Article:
Millions of users in India use social media platforms like Facebook, Twitter and Instagram every day and cannot even think about their closure.
However, new guidelines were given to these platforms by the Indian government, and the deadline for implementing them ends today on May 25, 2021.
If the platforms do not accept the necessary rules, they may face a ban in India, and the government has taken a tough stand regarding this.
The government brought new rules on 25 February this year
The Government of India brought several regulations for social media platforms and OTT platforms on 25 February 2021.
The Ministry of Electronics and Information Technology (MeITY) gave the platforms three months to implement the Draft Information Technology (Intermediate Guidelines and Digital Media Ethics Code) Rules, 2021.
The deadline to comply with the new legal rules meant for extensive social media platforms issued by the government three months ago is ending on Tuesday, and large platforms such as Facebook, Twitter, and Instagram have not followed them yet.
Rules for social media platforms
The government had asked social media companies to prepare a mechanism to deal with the users’ grievances and fixed three posts related to it. The Chief Compliance Officer will ensure that all the Acts and Rules are followed. The nodal contact person will have to be connected 24×7 with law-related agencies. At the same time, the Resident Grievance Officer will work on the functions of the company’s Grevient Redressal Mechanism. The platforms have not yet built this network.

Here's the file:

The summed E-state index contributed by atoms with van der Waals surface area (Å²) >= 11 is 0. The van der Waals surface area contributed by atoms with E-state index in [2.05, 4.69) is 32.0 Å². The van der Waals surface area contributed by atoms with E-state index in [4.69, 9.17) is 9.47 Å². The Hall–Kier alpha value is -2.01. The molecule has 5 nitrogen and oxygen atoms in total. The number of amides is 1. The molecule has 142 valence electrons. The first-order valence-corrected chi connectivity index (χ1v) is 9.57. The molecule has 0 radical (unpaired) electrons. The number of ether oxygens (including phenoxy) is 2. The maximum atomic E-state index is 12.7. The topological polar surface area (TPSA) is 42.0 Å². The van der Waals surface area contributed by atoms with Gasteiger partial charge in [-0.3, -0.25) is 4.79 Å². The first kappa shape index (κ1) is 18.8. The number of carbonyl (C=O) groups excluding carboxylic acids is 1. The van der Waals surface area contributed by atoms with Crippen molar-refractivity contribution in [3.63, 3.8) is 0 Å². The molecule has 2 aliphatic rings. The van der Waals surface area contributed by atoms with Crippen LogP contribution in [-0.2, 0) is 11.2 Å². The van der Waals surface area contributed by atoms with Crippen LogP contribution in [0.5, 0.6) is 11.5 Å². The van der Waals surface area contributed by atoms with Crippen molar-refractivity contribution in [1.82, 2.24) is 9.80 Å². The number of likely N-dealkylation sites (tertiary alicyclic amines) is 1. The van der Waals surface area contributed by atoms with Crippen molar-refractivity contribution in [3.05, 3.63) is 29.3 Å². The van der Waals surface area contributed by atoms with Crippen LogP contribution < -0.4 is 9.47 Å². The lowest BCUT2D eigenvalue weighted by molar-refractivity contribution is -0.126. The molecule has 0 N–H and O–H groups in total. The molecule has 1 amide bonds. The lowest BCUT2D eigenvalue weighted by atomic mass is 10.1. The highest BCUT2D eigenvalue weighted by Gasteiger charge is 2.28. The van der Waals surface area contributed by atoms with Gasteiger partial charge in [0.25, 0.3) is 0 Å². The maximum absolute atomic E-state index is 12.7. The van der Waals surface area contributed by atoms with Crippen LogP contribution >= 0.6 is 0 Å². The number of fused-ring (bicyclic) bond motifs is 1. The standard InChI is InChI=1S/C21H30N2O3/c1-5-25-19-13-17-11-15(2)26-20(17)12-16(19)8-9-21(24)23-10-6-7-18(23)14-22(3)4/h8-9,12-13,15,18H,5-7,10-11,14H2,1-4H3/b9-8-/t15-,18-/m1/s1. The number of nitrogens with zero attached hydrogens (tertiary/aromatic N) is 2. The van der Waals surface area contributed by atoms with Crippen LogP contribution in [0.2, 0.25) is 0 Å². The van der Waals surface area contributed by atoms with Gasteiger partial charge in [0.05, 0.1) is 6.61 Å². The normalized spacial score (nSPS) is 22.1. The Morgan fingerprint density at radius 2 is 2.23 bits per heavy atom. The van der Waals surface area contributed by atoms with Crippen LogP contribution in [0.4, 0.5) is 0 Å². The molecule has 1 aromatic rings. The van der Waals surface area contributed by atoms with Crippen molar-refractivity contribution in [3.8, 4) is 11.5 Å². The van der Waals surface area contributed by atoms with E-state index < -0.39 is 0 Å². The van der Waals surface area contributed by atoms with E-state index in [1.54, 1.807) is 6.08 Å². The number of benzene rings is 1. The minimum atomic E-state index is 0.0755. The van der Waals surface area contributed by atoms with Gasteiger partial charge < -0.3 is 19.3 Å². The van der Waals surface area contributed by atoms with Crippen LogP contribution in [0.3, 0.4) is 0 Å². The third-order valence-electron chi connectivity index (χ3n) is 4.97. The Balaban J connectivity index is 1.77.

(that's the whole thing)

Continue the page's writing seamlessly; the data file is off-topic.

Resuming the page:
Remove content platforms in 24 hours.
New rules were introduced for platforms with more than 50 lakh users, and with them, the government wants to fix the accountability of social media companies. The government has asked social media companies to produce a compliance report every month. Apart from this, new guidelines ensure that any objectionable content related to nudity, sexual acts or fake accounts is removed within 24 hours and action is taken in due time.
Government can take legal action.
“They will then be criminally liable if any untoward incident happens or some unlawful and illegal content is shared over their platform,” said an IT ministry source.
Currently, Section 79 gives social media intermediaries immunity from legal prosecution for content posted on their platforms.
American internet giants such as Facebook and Twitter had asked for six months as they await instructions from their US headquarters.